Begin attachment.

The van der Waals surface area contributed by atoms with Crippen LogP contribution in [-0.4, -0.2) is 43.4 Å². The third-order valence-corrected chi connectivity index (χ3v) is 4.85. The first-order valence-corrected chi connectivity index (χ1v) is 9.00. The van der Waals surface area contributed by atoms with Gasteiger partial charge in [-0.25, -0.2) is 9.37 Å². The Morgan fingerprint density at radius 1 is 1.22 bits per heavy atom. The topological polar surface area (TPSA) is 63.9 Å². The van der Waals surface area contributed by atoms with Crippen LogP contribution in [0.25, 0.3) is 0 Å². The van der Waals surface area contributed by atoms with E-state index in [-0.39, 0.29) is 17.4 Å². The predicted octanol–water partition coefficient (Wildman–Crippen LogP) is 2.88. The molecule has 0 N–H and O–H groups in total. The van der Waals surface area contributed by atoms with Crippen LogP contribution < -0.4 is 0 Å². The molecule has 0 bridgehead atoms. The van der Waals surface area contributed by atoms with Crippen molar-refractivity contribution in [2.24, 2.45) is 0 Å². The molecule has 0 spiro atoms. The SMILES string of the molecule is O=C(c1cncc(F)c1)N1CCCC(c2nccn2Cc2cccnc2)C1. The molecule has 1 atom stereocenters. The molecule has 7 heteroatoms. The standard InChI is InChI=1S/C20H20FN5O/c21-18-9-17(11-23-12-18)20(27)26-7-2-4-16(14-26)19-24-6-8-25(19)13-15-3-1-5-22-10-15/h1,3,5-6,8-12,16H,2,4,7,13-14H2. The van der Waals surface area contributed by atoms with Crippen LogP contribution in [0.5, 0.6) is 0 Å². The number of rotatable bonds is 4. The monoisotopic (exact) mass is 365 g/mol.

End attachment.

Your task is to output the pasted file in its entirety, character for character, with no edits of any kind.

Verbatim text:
The van der Waals surface area contributed by atoms with Crippen LogP contribution in [-0.4, -0.2) is 43.4 Å². The third-order valence-corrected chi connectivity index (χ3v) is 4.85. The first-order valence-corrected chi connectivity index (χ1v) is 9.00. The van der Waals surface area contributed by atoms with Gasteiger partial charge in [-0.25, -0.2) is 9.37 Å². The Morgan fingerprint density at radius 1 is 1.22 bits per heavy atom. The topological polar surface area (TPSA) is 63.9 Å². The van der Waals surface area contributed by atoms with Crippen LogP contribution in [0.25, 0.3) is 0 Å². The van der Waals surface area contributed by atoms with E-state index in [-0.39, 0.29) is 17.4 Å². The predicted octanol–water partition coefficient (Wildman–Crippen LogP) is 2.88. The molecule has 0 N–H and O–H groups in total. The van der Waals surface area contributed by atoms with Crippen LogP contribution < -0.4 is 0 Å². The molecule has 0 bridgehead atoms. The van der Waals surface area contributed by atoms with Crippen molar-refractivity contribution in [2.24, 2.45) is 0 Å². The molecule has 0 spiro atoms. The SMILES string of the molecule is O=C(c1cncc(F)c1)N1CCCC(c2nccn2Cc2cccnc2)C1. The molecule has 1 atom stereocenters. The molecule has 7 heteroatoms. The standard InChI is InChI=1S/C20H20FN5O/c21-18-9-17(11-23-12-18)20(27)26-7-2-4-16(14-26)19-24-6-8-25(19)13-15-3-1-5-22-10-15/h1,3,5-6,8-12,16H,2,4,7,13-14H2. The van der Waals surface area contributed by atoms with Crippen LogP contribution in [0.5, 0.6) is 0 Å². The number of rotatable bonds is 4. The monoisotopic (exact) mass is 365 g/mol.